We are lucky to be here

As smart apes, but apes nevertheless, we are the product of contingent interacting historic and biological events.  We are finite because our lifetimes have a beginning, a middle and an end. We are socially, linguistically and culturally embedded. All this entails having much to learn. Our knowledge acquisition is both personal and shared. Our finitude, particularity and biological heritage ensure that we are both capable and fallible, metaphorically, “between beasts and angels!”

William Blake (1795) Newton. Monoprint with ink and watercolor. Tate Gallery, London.

William Blake (1795) Newton. Monoprint with ink and watercolor. Tate Gallery, London.


Once understood and appropriated by students the capability/fallibility dualism is a powerful notion that can be used in various TOK contexts. Appreciating the positive aspects of knowing is a great example. A skeptical mindset, with regard to limitations and bias, is a central part of the TOK critical thinking toolkit. But focusing almost entirely on the weaknesses and fallibility of knowledge claims loses sight of our capability. There are many positive aspects of knowledge and there is tremendous pleasure in finding things out. The accumulated edifice of shared human ideas—loosely, the Areas of Knowledge—merits nothing less than awe and astonishment.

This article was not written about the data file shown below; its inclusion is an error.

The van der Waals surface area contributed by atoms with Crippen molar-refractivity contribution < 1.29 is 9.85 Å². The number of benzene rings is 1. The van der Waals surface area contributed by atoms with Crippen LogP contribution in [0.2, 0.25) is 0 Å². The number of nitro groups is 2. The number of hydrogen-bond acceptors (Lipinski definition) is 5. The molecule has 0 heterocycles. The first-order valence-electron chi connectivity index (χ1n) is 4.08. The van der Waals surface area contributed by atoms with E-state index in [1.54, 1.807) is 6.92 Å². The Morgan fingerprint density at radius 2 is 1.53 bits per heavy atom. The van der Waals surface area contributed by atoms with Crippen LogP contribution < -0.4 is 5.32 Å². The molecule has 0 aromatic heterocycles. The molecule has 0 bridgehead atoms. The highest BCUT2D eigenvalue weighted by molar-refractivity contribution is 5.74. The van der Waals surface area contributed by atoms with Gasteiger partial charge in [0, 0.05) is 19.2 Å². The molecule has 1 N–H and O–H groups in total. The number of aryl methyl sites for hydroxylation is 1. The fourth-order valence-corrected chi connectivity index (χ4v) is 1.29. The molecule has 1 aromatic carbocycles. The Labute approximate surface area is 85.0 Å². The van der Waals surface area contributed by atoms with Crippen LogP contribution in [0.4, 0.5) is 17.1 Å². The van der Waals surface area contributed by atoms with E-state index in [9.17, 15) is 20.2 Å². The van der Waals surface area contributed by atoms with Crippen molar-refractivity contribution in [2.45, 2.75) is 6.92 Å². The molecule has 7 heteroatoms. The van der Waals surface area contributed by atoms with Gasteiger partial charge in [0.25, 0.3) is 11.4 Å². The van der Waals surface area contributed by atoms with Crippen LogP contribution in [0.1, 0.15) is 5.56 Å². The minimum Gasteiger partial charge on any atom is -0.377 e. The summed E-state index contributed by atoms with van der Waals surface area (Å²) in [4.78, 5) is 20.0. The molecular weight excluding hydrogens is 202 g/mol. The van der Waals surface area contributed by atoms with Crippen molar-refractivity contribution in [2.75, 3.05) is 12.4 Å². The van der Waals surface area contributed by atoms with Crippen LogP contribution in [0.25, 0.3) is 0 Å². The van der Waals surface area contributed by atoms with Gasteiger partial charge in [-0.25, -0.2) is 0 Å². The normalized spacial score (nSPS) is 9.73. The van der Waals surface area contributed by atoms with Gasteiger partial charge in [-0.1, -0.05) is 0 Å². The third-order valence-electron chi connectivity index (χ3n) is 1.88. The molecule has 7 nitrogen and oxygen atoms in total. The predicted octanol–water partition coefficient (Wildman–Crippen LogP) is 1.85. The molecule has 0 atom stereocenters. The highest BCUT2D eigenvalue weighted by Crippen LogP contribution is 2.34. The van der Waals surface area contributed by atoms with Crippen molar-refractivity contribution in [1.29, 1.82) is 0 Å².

Another benefit of appropriating the tension between capability and fallibility is that counterclaims are always looming. A student addressing a straightforward knowledge question like, “if we can be fooled by optical illusions is it reasonable to be skeptical about all sense data?” might begin (in the fallibility domain) by describing a compelling optical illusion and conceding the need for caution. The student might also point to the limiting factor that our senses respond only to stimuli falling within a predetermined range. The student might counter (switching to the capability domain) with the fact that our senses are not always fallible and could provide an array of examples of how specific senses are highly successful as portals to a lifetime of vivid experience.

Seen in this light, default recognition of capability and fallibility inherent in all flavors of Personal and Shared Knowledge will generate a cascade of counter arguments and will ensure a lively "to and fro" that characterizes TOK exploration at its most sophisticated level.

In the spirit of open-ended inquiry, the TOK student might conclude the to and fro of argument and counterargument―this time―by formulating a related but more nuanced, emergent Knowledge Question worthy of deeper exploration.